U.S. Supreme Court Upholds State Restrictions on Abortion Summary

  • Last updated on November 10, 2022

Sixteen years after Roe v. Wade, the U.S. Supreme Court’s decision in Webster v. Reproductive Health Services allowed states to set some restrictions on abortion.

Summary of Event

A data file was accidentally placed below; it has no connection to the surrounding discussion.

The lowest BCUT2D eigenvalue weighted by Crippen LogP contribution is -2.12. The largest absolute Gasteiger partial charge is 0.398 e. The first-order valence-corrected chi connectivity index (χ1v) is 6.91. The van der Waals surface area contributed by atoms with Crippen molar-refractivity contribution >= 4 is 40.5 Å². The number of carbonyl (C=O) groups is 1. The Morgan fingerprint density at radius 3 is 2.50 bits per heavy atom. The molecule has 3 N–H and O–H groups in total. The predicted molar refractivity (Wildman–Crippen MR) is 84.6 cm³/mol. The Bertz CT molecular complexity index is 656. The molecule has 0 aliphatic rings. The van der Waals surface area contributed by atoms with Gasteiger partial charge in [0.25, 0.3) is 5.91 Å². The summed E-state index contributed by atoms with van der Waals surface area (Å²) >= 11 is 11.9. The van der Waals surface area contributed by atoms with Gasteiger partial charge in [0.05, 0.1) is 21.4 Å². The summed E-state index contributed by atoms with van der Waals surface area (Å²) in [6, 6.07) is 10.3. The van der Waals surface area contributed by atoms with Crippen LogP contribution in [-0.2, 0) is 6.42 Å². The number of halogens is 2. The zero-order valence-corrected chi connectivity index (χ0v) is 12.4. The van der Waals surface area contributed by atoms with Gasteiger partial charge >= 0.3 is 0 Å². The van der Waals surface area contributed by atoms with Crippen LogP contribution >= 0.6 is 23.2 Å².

Seldom has a U.S. Supreme Court ruling been as controversial as that in the case of Roe v. Wade. Roe v. Wade (1973) Prior to this decision, abortion regulation was left to the states. In 1973, however, the Court examined state abortion laws with respect to the right to privacy, a right that is not explicitly protected by the U.S. Constitution but that the Court had previously decided was implied by it. Although the Court’s decision in Roe v. Wade recognized that states properly have interests in safeguarding health, in maintaining medical standards, and in protecting potential life, there was no case in which these rights were upheld by the Supreme Court. After Roe and prior to 1989, state laws restricting abortion were consistently struck down. Webster v. Reproductive Health Services (1989) Supreme Court, U.S.;reproductive rights Abortion;laws and legal decisions Reproductive rights [kw]U.S. Supreme Court Upholds State Restrictions on Abortion (July 3, 1989) [kw]Supreme Court Upholds State Restrictions on Abortion, U.S. (July 3, 1989) [kw]Court Upholds State Restrictions on Abortion, U.S. Supreme (July 3, 1989) [kw]Restrictions on Abortion, U.S. Supreme Court Upholds State (July 3, 1989) [kw]Abortion, U.S. Supreme Court Upholds State Restrictions on (July 3, 1989) Webster v. Reproductive Health Services (1989) Supreme Court, U.S.;reproductive rights Abortion;laws and legal decisions Reproductive rights [g]North America;July 3, 1989: U.S. Supreme Court Upholds State Restrictions on Abortion[07330] [g]United States;July 3, 1989: U.S. Supreme Court Upholds State Restrictions on Abortion[07330] [c]Laws, acts, and legal history;July 3, 1989: U.S. Supreme Court Upholds State Restrictions on Abortion[07330] [c]Women’s issues;July 3, 1989: U.S. Supreme Court Upholds State Restrictions on Abortion[07330] [c]Social issues and reform;July 3, 1989: U.S. Supreme Court Upholds State Restrictions on Abortion[07330] Reagan, Ronald [p]Reagan, Ronald;Supreme Court nominations Bush, George H. W. [p]Bush, George H. W.;abortion Bryson, William C. Terry, Randall